Soccer debate: It’s not ‘What site?’ but ‘Why get involved?’
Debate over which prime waterfront land to yield to an outside business for a soccer stadium should be recast as a far more logical question: why is government involved at all?
We’d ridicule any other startup that rode into town with no payroll, no revenue and no track record and selected prime public land. So why aren’t we laughing at the brazen syndicate fronted by former soccer player David Beckham?
Granted, their corps of lobbyists and PR firms has put on a good show. And they’ve acquired a franchise to play in a soccer league here.
But a franchise in a league that – please remember – has already failed with a Miami-branded team shouldn’t be a license to call the shots on what the public hands over.
Don’t misunderstand: it would be nice to have a Major League Soccer team again. Residents enjoy the game, it could bring visitors and it would be one more local amenity.
But it would also be nice to have any number of business additions, many of which would also serve residents, bring visitors and add amenities. A major specialty retailer, a hotel, a shopping mall, a big employer, a tech incubator, a film studio and many other businesses fit that description.
So why has the debate come down to whether the soccer syndicate gets a vital slice of our hemmed-in seaport or a vital piece of downtown open waterfront parkland?
It’s because that’s the way we’ve allowed the PR gurus and the lobbyists to frame it, rather than stepping back and asking why in heaven’s name public land should be involved in the first place – or, for that matter, public money or any public role at all?
No business but a sports enterprise – potentially very lucrative – would assume that it will call the shots at county hall.
And, if it gets public land, be sure the team will also seek county backing for its bonds, county-funded roads and parking, a state subsidy, and more that lawyers will dream up and lobbyists push through. That’s the way sports teams do it, and we won’t get a new paradigm.
Mr. Beckham continues to make clear that his team will not play in a suburb. He wants the best site we have.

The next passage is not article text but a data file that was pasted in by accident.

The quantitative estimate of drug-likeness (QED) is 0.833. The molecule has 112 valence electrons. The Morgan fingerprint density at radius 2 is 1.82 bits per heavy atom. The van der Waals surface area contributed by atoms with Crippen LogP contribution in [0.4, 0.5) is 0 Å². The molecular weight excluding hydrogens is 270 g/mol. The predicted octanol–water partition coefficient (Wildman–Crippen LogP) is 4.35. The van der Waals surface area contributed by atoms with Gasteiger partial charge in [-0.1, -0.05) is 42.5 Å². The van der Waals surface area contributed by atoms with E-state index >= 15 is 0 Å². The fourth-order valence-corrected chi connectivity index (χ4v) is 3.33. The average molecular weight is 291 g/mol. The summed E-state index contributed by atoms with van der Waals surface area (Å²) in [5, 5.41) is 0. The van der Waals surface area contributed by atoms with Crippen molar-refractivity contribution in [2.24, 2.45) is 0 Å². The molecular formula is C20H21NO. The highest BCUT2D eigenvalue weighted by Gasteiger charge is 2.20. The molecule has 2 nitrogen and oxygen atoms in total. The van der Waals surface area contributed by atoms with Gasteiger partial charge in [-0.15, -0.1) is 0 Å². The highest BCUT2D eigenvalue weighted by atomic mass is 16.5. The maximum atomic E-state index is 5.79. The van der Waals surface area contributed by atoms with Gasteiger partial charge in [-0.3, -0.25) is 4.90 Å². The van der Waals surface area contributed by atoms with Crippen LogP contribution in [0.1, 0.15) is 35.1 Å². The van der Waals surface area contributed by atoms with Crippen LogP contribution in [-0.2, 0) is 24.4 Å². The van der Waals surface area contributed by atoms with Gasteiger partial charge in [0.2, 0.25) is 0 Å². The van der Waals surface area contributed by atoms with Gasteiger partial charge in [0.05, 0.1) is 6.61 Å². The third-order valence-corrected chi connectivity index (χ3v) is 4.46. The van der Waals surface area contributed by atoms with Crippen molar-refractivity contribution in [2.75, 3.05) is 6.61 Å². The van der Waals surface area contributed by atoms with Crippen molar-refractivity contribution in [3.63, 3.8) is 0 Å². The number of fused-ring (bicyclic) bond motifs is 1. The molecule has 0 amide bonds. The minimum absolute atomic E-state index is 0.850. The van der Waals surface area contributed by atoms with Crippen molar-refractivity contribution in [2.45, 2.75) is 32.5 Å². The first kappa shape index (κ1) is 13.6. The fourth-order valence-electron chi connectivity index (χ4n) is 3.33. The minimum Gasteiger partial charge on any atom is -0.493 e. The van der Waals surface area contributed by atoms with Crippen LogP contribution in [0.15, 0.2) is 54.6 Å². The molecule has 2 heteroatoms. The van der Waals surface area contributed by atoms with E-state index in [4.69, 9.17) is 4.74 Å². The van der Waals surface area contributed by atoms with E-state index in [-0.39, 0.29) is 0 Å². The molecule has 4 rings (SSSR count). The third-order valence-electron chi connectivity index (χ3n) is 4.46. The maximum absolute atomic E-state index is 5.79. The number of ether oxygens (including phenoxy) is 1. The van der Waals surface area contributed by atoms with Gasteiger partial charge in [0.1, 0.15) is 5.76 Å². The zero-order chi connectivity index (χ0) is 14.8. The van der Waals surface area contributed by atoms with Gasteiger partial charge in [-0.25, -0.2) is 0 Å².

That’s the pitch the Marlins tossed us when they told us to build them a stadium. They threatened a move to Las Vegas – but later admitted it was a bluff. Eventually, through tough county bargaining, the Marlins had to accept absolutely free a $3 billion gift of a stadium and all the revenue as their consolation prize.
So, where is David Beckham going if we don’t give him downtown waterfront? Not Las Vegas – although he has business ties there, he just bought a franchise for Miami, not the globe. Not only would he gladly settle for a public site in the suburbs, but if we don’t give him public land, the soccer syndicate will – horrors! – cut a private deal.
Why, in fact, isn’t he dealing for private land right now? Only because he’ll get a far, far better deal from government than any private landowner. No matter what the Beckham syndicate says, a county soccer deal will involve some public subsidy, land included.
Nothing bars the syndicate from a private deal. So how did supporting this enterprise financially become a public responsibility?
It was an improvement last week when Miami-Dade Mayor Carlos Gimenez suggested that instead of taking the last chunk of seaport, the Beckham group accept a site on Biscayne Boulevard in the heart of Miami.
But only a relative improvement. It’s the difference between a thug smashing both your kneecaps or just one. The port site is a two-kneecap job, the downtown site just one. It’s far better – but we prefer both kneecaps intact.
The county likes the downtown option better. Miami-Dade would keep its vital port land, hopefully for expansion rather than offices. Plus, the land it’s offering that now has a deepwater boat slip doesn’t belong to the county at all – it’s city land. It’s less painful to offer someone else’s property.
Moreover, the mayor wants the Beckham group to beautify county land behind American Airlines Arena. So the county would win – but the public and city would lose.
If we ever yield public waterfront – that’s a big IF – it must be for public purpose and be used for something iconic to Miami. It must also be for something that uses the water views. Sports venues miss all those goals – they block views of the bay but those attending never see the water.
Mr. Beckham has an edge: he’s famous and popular. Plus, he promises to be at most games, spend time here and be active in local charities. That sets him apart from Marlins owner Jeffrey Loria and Dolphins owner Steve Ross, both out-of-towners with business interests elsewhere.
But Mr. Beckham, based in Britain, also has interests elsewhere, and he’s hardly a Miamian. In Asia, where he represents gambling interests and is paid by the Las Vegas Sands Corp., he’s active in charities in Macau, the world’s largest gambling hub, and Singapore, where – as in Miami – his Sands operators compete with the Genting Group. Both groups want to open a massive downtown Miami casino.
If government continues ill-chosen dealings with the Beckham group, it must provide that neither county site could be part of a future casino base.
The matter, however, shouldn’t get that far. Wise waterfront land use and traffic congestion issues alone rule out both Beckham targets. Sensible policy means government should tell the Beckham group to find its own land and build its own stadium.
The Beckham team has the same right to apply for government benefits as any enterprise. That includes state and county tax incentives for job creation and capital investment. That’s fair game. But that’s all we should be offering.
Kick the Beckham negotiations out of the mayor’s office and into the business marketplace.